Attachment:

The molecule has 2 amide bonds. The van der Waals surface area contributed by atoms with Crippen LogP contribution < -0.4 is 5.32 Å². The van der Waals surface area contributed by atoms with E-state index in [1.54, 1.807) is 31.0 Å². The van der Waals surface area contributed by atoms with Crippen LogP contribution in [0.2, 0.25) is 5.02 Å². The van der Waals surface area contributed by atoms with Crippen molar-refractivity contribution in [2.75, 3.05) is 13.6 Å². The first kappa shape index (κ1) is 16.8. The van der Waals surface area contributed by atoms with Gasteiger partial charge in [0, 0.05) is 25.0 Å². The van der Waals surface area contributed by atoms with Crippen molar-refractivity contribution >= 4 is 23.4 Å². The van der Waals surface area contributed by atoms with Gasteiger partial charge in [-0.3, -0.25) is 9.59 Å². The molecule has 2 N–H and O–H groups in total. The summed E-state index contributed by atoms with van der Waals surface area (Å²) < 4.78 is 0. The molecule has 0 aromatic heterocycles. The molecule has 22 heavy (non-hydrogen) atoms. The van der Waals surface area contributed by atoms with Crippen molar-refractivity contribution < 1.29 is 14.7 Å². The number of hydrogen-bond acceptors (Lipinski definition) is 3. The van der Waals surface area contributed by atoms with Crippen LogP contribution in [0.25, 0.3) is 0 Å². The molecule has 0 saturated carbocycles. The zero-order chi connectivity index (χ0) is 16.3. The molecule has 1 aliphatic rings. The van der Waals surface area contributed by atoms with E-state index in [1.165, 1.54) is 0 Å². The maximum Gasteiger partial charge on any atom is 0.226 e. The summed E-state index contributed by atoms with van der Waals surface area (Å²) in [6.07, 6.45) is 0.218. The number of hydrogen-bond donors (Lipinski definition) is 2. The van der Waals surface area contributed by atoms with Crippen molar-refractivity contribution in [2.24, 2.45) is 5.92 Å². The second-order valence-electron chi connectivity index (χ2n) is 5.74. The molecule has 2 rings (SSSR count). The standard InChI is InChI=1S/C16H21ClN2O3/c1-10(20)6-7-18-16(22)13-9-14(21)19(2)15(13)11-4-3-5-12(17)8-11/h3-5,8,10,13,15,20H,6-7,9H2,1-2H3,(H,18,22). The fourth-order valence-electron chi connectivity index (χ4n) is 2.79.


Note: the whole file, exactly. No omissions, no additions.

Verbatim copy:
The molecule has 2 amide bonds. The van der Waals surface area contributed by atoms with Crippen LogP contribution < -0.4 is 5.32 Å². The van der Waals surface area contributed by atoms with E-state index in [1.54, 1.807) is 31.0 Å². The van der Waals surface area contributed by atoms with Crippen LogP contribution in [0.2, 0.25) is 5.02 Å². The van der Waals surface area contributed by atoms with Crippen molar-refractivity contribution in [2.75, 3.05) is 13.6 Å². The first kappa shape index (κ1) is 16.8. The van der Waals surface area contributed by atoms with Gasteiger partial charge in [0, 0.05) is 25.0 Å². The van der Waals surface area contributed by atoms with Crippen molar-refractivity contribution >= 4 is 23.4 Å². The van der Waals surface area contributed by atoms with Gasteiger partial charge in [-0.3, -0.25) is 9.59 Å². The molecule has 2 N–H and O–H groups in total. The summed E-state index contributed by atoms with van der Waals surface area (Å²) < 4.78 is 0. The molecule has 0 aromatic heterocycles. The molecule has 22 heavy (non-hydrogen) atoms. The van der Waals surface area contributed by atoms with Crippen molar-refractivity contribution < 1.29 is 14.7 Å². The number of hydrogen-bond acceptors (Lipinski definition) is 3. The van der Waals surface area contributed by atoms with Crippen LogP contribution in [0.25, 0.3) is 0 Å². The molecule has 0 saturated carbocycles. The zero-order chi connectivity index (χ0) is 16.3. The molecule has 1 aliphatic rings. The van der Waals surface area contributed by atoms with E-state index in [1.165, 1.54) is 0 Å². The maximum Gasteiger partial charge on any atom is 0.226 e. The summed E-state index contributed by atoms with van der Waals surface area (Å²) in [6.07, 6.45) is 0.218. The number of hydrogen-bond donors (Lipinski definition) is 2. The van der Waals surface area contributed by atoms with Crippen molar-refractivity contribution in [2.24, 2.45) is 5.92 Å². The second-order valence-electron chi connectivity index (χ2n) is 5.74. The molecule has 2 rings (SSSR count). The standard InChI is InChI=1S/C16H21ClN2O3/c1-10(20)6-7-18-16(22)13-9-14(21)19(2)15(13)11-4-3-5-12(17)8-11/h3-5,8,10,13,15,20H,6-7,9H2,1-2H3,(H,18,22). The fourth-order valence-electron chi connectivity index (χ4n) is 2.79.